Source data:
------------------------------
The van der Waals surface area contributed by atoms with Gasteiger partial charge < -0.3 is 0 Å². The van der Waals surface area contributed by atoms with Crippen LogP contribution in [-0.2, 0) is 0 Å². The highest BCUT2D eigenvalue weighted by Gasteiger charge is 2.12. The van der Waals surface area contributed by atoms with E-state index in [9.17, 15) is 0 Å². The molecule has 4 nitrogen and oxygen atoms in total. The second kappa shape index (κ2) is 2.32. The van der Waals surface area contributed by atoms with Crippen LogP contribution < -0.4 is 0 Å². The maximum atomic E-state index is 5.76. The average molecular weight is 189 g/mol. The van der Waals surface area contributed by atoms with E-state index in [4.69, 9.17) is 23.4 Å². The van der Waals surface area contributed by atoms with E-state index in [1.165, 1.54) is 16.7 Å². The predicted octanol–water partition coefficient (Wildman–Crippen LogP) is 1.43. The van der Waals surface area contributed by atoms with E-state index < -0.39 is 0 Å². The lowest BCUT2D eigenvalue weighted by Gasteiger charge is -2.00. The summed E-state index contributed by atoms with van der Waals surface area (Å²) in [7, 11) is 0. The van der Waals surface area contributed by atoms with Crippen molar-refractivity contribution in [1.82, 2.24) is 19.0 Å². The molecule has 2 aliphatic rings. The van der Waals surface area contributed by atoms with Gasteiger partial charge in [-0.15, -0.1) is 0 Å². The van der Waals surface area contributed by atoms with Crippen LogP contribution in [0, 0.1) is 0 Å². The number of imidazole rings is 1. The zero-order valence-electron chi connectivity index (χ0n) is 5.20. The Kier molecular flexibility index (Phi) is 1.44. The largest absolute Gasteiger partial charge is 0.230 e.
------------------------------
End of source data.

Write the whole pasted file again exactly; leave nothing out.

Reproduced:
The van der Waals surface area contributed by atoms with Gasteiger partial charge < -0.3 is 0 Å². The van der Waals surface area contributed by atoms with Crippen LogP contribution in [-0.2, 0) is 0 Å². The highest BCUT2D eigenvalue weighted by Gasteiger charge is 2.12. The van der Waals surface area contributed by atoms with E-state index in [9.17, 15) is 0 Å². The molecule has 4 nitrogen and oxygen atoms in total. The second kappa shape index (κ2) is 2.32. The van der Waals surface area contributed by atoms with Crippen LogP contribution < -0.4 is 0 Å². The maximum atomic E-state index is 5.76. The average molecular weight is 189 g/mol. The van der Waals surface area contributed by atoms with E-state index in [4.69, 9.17) is 23.4 Å². The van der Waals surface area contributed by atoms with E-state index in [1.165, 1.54) is 16.7 Å². The predicted octanol–water partition coefficient (Wildman–Crippen LogP) is 1.43. The van der Waals surface area contributed by atoms with E-state index < -0.39 is 0 Å². The lowest BCUT2D eigenvalue weighted by Gasteiger charge is -2.00. The summed E-state index contributed by atoms with van der Waals surface area (Å²) in [7, 11) is 0. The van der Waals surface area contributed by atoms with Crippen molar-refractivity contribution in [1.82, 2.24) is 19.0 Å². The molecule has 2 aliphatic rings. The van der Waals surface area contributed by atoms with Gasteiger partial charge in [-0.15, -0.1) is 0 Å². The van der Waals surface area contributed by atoms with Crippen LogP contribution in [0, 0.1) is 0 Å². The number of imidazole rings is 1. The zero-order valence-electron chi connectivity index (χ0n) is 5.20. The Kier molecular flexibility index (Phi) is 1.44. The largest absolute Gasteiger partial charge is 0.230 e.